Renaissance master Raphael did a nose-job in self-portrait, face reconstruction suggests

Above, a self portrait by Renaissance master Raphael during the unveiling of an exhibition commemorating the 500th anniversary of his death, in this screengrab taken from a video in Rome on March 4, 2020. (Reuters)
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Updated 11 August 2020

Renaissance master Raphael did a nose-job in self-portrait, face reconstruction suggests

  • Professor Mattia Falconi: ‘He certainly made his nose look more refined’
  • Raphael died in Rome in 1520 aged 37, and was buried in Rome’s Pantheon

ROME: Raphael probably didn’t like his nose, and replaced it with an idealized version in his famous self-portrait.
That is the conclusion of Rome University scientists who produced a 3D computer reconstruction of the Renaissance master’s face from a plaster cast of his presumed skull made in 1833.
In that year, the remains believed to be those of the man hailed by his contemporaries as “the divine one” because he sought perfection through his work were last exhumed.
“He certainly made his nose look more refined,” said Professor Mattia Falconi, a molecular biologist at the university’s Tor Vergata campus. “His nose was, let’s say, slightly more prominent.”
Raphael died in Rome in 1520 aged 37, probably from pneumonia, and was buried in Rome’s Pantheon.
The self-portrait, which normally hangs in Florence’s Uffizi gallery but is currently in Rome for an exhibition marking the 500th anniversary of his death, was done about 15 years earlier, when he was clean-shaven.
It features the more aquiline nose that Raphael also included in other works in which he painted himself.
The reconstruction is of the way he may have looked closer to his death, when he wore a beard.
Falconi, along with forensic anthropologists and other experts, reconstructed the face with tissue layering techniques used by crime investigators.
The result was a face similar to that of the master on an engraving by Marcantonio Raimondi, one of his students.
“When we finished, I said to myself ‘I’ve seen that face before,’” Falconi, 57, said in a telephone interview.
Another similarity is with the subject of “Portrait of a Man,” painted between 1512 and 1515 by Sebastiano del Piombo, a Raphael contemporary and rival.
For centuries there has been speculation that the bones exhumed in 1833 and reburied in a re-styled crypt may not have been Raphael’s because some of his students were later buried near him.
But Falconi believes the research points to an around 85 percent chance that the skull is Raphael’s because of similarities with most of the artist’s face as depicted by him and his contemporaries.
Not everyone was pleased with Falconi’s research. An art critic for the Rome newspaper La Repubblica said it had produced a cheap “videogame version” of Raphael.
Falconi said he hoped the tomb can be opened again someday for direct tests on the skull. This could resolve several mysteries, including confirming what caused his death.


American sued in Thailand over negative Tripadviser review

Updated 26 September 2020

American sued in Thailand over negative Tripadviser review

  • ‘We chose to file a complaint to serve as a deterrent, as we understood he may continue to write negative reviews week after week for the foreseeable future’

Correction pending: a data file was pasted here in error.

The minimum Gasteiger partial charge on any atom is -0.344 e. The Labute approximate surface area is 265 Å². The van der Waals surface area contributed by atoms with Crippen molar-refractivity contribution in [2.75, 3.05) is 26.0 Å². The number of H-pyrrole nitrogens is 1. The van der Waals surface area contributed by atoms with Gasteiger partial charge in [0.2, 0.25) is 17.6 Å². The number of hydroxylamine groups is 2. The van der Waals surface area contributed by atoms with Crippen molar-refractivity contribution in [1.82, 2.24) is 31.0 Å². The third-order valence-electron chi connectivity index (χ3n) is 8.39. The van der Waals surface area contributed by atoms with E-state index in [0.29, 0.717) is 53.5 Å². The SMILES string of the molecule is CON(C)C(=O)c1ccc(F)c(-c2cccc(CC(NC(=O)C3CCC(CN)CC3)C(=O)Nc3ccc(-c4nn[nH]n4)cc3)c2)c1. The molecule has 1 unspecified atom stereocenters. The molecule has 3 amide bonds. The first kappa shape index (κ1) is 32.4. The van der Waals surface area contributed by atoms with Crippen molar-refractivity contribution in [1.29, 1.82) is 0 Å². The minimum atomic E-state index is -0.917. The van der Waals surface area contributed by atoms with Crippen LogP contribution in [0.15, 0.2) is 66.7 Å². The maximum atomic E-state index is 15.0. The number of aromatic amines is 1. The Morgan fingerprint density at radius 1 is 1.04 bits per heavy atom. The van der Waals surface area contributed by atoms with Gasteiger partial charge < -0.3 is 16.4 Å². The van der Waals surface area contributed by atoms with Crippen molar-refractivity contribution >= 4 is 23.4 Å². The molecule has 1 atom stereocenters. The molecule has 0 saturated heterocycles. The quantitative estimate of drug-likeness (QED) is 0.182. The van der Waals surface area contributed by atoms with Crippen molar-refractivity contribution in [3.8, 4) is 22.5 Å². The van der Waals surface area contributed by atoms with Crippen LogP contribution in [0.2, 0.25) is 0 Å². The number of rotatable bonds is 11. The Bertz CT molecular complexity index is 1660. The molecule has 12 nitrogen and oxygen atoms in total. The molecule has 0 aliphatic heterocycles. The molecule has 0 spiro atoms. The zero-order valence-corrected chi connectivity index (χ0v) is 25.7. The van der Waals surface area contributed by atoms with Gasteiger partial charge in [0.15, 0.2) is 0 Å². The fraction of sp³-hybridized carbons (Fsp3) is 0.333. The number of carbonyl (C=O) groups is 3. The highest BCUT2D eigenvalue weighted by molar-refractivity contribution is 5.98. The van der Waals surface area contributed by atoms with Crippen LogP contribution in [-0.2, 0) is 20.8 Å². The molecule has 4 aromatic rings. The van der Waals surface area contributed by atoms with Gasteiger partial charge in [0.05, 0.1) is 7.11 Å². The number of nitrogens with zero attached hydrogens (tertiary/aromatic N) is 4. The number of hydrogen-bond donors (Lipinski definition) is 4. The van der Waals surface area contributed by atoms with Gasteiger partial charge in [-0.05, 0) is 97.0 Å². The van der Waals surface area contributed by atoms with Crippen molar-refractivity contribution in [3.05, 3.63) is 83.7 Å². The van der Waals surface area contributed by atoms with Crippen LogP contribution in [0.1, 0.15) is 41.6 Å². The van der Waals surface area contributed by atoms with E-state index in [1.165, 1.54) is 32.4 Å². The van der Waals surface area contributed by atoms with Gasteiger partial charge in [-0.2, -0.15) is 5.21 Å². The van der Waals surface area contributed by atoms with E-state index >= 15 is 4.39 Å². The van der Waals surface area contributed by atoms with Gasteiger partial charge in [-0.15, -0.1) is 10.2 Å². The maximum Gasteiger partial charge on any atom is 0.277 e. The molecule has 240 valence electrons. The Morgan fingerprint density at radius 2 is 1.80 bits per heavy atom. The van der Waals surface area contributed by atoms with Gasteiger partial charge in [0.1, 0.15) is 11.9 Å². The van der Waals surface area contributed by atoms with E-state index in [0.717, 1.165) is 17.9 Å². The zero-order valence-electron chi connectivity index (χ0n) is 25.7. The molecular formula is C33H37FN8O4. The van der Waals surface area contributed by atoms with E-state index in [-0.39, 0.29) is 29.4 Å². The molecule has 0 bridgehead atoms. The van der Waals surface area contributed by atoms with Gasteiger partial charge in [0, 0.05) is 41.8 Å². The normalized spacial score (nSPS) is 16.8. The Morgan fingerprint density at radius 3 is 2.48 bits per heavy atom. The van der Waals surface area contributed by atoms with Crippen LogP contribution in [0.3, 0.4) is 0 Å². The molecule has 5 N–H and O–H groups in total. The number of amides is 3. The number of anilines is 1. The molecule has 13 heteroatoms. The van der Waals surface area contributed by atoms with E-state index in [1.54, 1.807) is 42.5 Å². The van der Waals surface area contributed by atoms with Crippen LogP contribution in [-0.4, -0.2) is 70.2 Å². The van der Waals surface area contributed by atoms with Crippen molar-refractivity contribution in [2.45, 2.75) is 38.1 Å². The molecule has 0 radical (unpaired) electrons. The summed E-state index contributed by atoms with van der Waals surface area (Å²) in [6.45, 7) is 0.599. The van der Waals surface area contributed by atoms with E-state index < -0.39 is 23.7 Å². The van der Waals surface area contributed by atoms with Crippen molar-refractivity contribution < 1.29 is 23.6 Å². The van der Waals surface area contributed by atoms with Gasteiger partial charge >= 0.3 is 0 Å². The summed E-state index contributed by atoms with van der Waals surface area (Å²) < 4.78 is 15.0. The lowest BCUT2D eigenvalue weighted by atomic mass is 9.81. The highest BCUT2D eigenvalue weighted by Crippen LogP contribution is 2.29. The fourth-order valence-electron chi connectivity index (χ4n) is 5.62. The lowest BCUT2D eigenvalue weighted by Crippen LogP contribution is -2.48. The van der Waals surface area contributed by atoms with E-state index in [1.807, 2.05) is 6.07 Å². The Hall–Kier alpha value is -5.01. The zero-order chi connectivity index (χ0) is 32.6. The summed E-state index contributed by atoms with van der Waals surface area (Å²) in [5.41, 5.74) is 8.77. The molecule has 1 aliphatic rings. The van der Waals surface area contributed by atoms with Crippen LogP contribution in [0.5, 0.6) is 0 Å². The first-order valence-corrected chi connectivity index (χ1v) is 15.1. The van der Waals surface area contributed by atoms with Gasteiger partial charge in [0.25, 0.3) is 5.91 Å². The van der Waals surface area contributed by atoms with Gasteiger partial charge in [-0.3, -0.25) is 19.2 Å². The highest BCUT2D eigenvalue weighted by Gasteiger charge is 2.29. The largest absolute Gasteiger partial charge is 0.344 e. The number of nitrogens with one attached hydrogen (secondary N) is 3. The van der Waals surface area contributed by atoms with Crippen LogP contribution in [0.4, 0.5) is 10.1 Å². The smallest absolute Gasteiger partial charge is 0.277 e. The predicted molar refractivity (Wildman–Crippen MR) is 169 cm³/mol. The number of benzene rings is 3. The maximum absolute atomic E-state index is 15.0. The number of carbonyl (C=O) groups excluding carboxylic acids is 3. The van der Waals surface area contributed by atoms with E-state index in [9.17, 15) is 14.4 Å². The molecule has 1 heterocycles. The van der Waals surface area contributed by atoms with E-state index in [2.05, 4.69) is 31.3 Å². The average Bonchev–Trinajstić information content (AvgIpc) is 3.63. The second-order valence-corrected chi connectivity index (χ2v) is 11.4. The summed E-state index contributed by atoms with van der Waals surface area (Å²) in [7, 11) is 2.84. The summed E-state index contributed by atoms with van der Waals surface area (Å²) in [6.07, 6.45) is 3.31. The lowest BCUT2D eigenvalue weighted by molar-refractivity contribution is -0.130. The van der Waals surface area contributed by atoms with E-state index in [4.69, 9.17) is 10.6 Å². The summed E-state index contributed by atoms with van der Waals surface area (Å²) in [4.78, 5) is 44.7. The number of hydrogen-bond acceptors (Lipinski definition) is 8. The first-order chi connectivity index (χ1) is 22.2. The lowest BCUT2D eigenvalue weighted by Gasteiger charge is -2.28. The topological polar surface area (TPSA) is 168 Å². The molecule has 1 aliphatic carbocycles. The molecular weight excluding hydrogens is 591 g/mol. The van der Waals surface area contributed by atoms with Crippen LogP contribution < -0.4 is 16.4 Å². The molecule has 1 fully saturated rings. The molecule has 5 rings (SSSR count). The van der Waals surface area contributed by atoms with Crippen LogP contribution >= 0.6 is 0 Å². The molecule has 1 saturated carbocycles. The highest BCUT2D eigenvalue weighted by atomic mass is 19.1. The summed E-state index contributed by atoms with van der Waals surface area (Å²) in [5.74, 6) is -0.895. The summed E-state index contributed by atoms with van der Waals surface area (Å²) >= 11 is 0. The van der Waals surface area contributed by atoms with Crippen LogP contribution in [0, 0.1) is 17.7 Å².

BANGKOK: An American has been sued by an island resort in Thailand over a negative TripAdviser review, authorities said Saturday, and could face up to two years in prison if found guilty.
Domestic tourism is still happening in Thailand, where coronavirus numbers are relatively low, with locals and expats heading to near-empty resorts — including Koh Chang island, famed for its sandy beaches and turquoise waters.
But a recent visit to the Sea View Resort on the island landed Wesley Barnes in trouble after he wrote unflattering online reviews about his holiday.
“The Sea View Resort owner filed a complaint that the defendant had posted unfair reviews on his hotel on the Tripadviser website,” Col. Thanapon Taemsara of Koh Chang police said.
He said Barnes was accused of causing “damage to the reputation of the hotel,” and of quarrelling with staff over not paying a corkage fee for alcohol brought to the hotel.
Barnes, who works in Thailand, was arrested by immigration police and returned to Koh Chang where he was briefly detained and then freed on bail.
According to the Tripadviser review Barnes posted in July, he encountered “unfriendly staff” who “act like they don’t want anyone here.”
The Sea View Resort said legal action was only taken because Barnes had penned multiple reviews on different sites over the past few weeks.
At least one was posted in June on Tripadviser accusing the hotel of “modern day slavery” — which the site removed after a week for violating its guidelines.
“We chose to file a complaint to serve as a deterrent, as we understood he may continue to write negative reviews week after week for the foreseeable future,” the hotel said, adding that staff had attempted to contact Barnes before filing the complaint.
Barnes did not immediately respond to requests for comment.
Thailand’s notorious anti-defamation laws have long drawn scrutiny from human rights and press freedom groups, who say powerful players use it as a weapon to stifle free expression.
The maximum sentence is two years in prison, along with a 200,000 baht ($6,300) fine.
Earlier this year, a Thai journalist was sentenced to two years in prison for posting a tweet referencing a dispute over working conditions at a chicken farm owned by the Thammakaset company.